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I need ground cover for a large area over 1000-sqf (the area is fenced). I live in the middle of Vancouver Island, so I get lots of rain, but there are periods of dry-spells in the summer (my soil drains very quickly).

So far it seems that white-clover is the clear choice...except, I am worried that the clover will invite a lot of rabbits who may nibble on or destroy other plants, vegetable etc.

My intent is to create a mow-free "lawn"; there will be very little foot traffic and no vehicles parked on the site.

Do you have any suggestions, that would be low to the ground and rabbit resistant?

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    Is your intent to create a mow-free lawn? Will you or others be walking on this area quite a bit? Will you be parking any vehicles on it?
    – Jurp
    Jan 26, 2022 at 21:23
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    My experience with white clover and rabbits in a yard with a large-ish garden is that the rabbits ignore everything in the yard EXCEPT the white clover. The only exception is the stems of dandelion flowers (but not the flowers themselves, unfortunately). Clover seems to be their definite food of choice, especially when in bloom.
    – Jurp
    Jan 26, 2022 at 21:24
  • I have white clover coming up in my flagstone pathways and it is a clear favourite with the local rabbits. They will eat it over anything else except for early spring flowers when the clover is not up yet
    – kevinskio
    Jan 27, 2022 at 12:28
  • Thank you for sharing your experience!. Also @Jurp no vehicles, very little foot traffic and yes to mow-free lawn
    – hba
    Jan 27, 2022 at 15:01

2 Answers 2

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According to this site specific to Vancouver island, Phlox diffusa is a possibility for you. It grows only 3-4 inches tall, has very pretty flowers in the spring, and, from a "lawn" aspect, has narrow grass-like leaves. According to some sources, it handles both rocky and moist soils but does not do well in clay. It seems to be a Western cousin of the Eastern Phlox subulata, which may also do well for you.

Other options include the creeping thymes (Thymus serpyllum and Thymus praecox), although like the Phlox they won't do well in clay. Because the leaves are scented, they do not attract rabbits. The creeping thymes are about 1-2 inches tall when not in bloom and 3-4 inches tall when blooming; the flowers are typically pink or rose-colored. Although there are some cultivars that you could use, your best bet from a cost and installation point of view would be to get seeds of the species, if you can find them.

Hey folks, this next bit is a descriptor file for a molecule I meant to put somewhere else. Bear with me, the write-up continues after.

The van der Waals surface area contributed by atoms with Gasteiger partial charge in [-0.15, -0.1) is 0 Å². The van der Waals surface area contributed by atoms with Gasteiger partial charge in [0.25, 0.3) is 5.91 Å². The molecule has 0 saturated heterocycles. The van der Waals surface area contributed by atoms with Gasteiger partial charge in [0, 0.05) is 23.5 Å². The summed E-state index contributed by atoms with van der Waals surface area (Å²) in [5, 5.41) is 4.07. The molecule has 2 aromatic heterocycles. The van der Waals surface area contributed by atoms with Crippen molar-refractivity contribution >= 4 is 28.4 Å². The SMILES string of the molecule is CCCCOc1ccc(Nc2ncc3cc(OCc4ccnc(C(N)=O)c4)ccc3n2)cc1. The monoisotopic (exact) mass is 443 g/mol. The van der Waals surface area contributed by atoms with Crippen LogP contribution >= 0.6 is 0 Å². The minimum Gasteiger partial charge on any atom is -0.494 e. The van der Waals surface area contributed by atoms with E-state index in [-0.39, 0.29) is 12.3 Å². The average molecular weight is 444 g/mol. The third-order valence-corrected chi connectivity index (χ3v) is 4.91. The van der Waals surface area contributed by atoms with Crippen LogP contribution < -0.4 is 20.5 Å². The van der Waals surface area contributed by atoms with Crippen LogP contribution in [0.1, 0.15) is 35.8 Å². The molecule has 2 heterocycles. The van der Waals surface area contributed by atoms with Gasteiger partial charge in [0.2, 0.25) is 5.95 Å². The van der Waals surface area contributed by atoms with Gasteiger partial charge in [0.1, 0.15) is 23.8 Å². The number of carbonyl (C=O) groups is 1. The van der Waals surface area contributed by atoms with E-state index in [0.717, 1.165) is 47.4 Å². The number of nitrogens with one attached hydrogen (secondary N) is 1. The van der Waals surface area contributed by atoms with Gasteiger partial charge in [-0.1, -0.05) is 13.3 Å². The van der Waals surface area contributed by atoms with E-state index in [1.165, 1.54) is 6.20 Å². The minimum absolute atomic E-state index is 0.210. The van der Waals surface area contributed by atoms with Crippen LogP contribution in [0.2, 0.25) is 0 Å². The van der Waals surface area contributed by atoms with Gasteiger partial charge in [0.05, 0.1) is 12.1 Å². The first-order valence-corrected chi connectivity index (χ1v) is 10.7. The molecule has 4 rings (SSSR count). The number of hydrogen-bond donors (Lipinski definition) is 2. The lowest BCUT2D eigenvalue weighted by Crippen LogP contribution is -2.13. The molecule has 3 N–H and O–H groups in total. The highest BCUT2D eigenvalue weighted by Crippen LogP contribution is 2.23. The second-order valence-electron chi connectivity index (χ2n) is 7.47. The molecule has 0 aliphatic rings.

Note that all three of these plants require good drainage. If you install any of these plants, once they've become established you may want to mow them after blooming to remove the spent flower heads. This will show off their foliage rather than the dried seedheads.

One other note - regardless of the groundcover you choose, if you have to walk on the site when that plant is in bloom, wear shoes because the flowers will attract bees!

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  • Thank you I'm following up on this - I was not able to download the pdf is the link correct?
    – hba
    Jan 31, 2022 at 1:04
  • Try opening the site, not downloading it (you can then print the page). I'd be very surprised if you can't open the page, as the site is Canadian (Master Gardeners of BC). Here's the home page for the group that published the list, although I can no longer find the PDF on that site: mgabc.org/content/victoria, There's also a Facebook page: business.facebook.com/victoriamastergardeners/… The Title on the PDF is: "NATIVE PLANTS OF SOUTHERN VANCOUVER ISLAND" (all caps)
    – Jurp
    Jan 31, 2022 at 13:25
  • found it. Thank you. They may have changed the name of the document: mgabc.org/content/native-plants-pacific-northwest
    – hba
    Feb 1, 2022 at 17:25
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Something I have not seen as a lawn but I think will work is Ajuga. Keeps low like 2" purple green leaves, purple flower stalks. I have seen it grow well in zone 5 and 8 , shade or sun . Spreads by runners. It may be costly to start but spreads well; it's other name is Bugle Weed which is an indication of hardiness. I do not remember rabbit damage in zone 5 or deer damage in zone 8 ( we have deer as pests instead of rabbits). In one area ,it has spread between flagstones on a walk path and occasional foot traffic does not bother it.

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  • Actually , you give me an idea; I have Ajuga in a few random areas. I will now try to expand to get full coverage in some problem areas. Jan 29, 2022 at 16:51
  • thank you is this an invasive species? It looks beautiful...
    – hba
    Jan 31, 2022 at 1:04
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    According to Allan Armitage (American plant expert) in his massive book "Herbaceous Perennial Plants", Ajuga "can become a persistant weed particularly if planted on the edge of the lawn" and "Ajuga reptans [the most popular cultivar] is stoloniferous and can spread rapidly. This characteristic makes this species an excellent groundcover... Plant where its invasive qualities are welcome." Like white clover, ajuga WILL get into your garden by "hopping" any edging you have. Note that in the Southern US it suffers from crown rot (likely due to the humidity).
    – Jurp
    Jan 31, 2022 at 13:16
  • " Persistant weed, spreads rapidly" ; perfect. Feb 3, 2022 at 19:22

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